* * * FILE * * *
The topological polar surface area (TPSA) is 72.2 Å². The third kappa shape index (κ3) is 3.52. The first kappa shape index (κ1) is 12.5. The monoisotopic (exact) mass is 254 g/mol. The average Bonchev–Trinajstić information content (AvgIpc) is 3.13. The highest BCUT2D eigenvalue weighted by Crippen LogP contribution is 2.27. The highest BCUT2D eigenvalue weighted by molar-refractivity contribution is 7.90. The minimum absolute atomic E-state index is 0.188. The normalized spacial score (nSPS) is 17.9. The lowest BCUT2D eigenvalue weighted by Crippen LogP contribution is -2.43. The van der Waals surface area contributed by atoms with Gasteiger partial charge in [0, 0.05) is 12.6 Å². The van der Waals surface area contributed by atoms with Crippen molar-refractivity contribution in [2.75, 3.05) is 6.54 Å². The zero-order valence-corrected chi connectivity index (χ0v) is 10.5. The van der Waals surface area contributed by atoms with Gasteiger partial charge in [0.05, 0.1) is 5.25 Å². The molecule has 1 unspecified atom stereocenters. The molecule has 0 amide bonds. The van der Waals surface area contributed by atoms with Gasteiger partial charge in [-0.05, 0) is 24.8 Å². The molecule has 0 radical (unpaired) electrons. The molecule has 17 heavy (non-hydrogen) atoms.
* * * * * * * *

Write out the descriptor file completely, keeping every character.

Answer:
The topological polar surface area (TPSA) is 72.2 Å². The third kappa shape index (κ3) is 3.52. The first kappa shape index (κ1) is 12.5. The monoisotopic (exact) mass is 254 g/mol. The average Bonchev–Trinajstić information content (AvgIpc) is 3.13. The highest BCUT2D eigenvalue weighted by Crippen LogP contribution is 2.27. The highest BCUT2D eigenvalue weighted by molar-refractivity contribution is 7.90. The minimum absolute atomic E-state index is 0.188. The normalized spacial score (nSPS) is 17.9. The lowest BCUT2D eigenvalue weighted by Crippen LogP contribution is -2.43. The van der Waals surface area contributed by atoms with Gasteiger partial charge in [0, 0.05) is 12.6 Å². The van der Waals surface area contributed by atoms with Crippen molar-refractivity contribution in [2.75, 3.05) is 6.54 Å². The zero-order valence-corrected chi connectivity index (χ0v) is 10.5. The van der Waals surface area contributed by atoms with Gasteiger partial charge in [0.05, 0.1) is 5.25 Å². The molecule has 1 unspecified atom stereocenters. The molecule has 0 amide bonds. The van der Waals surface area contributed by atoms with Gasteiger partial charge in [-0.05, 0) is 24.8 Å². The molecule has 0 radical (unpaired) electrons. The molecule has 17 heavy (non-hydrogen) atoms.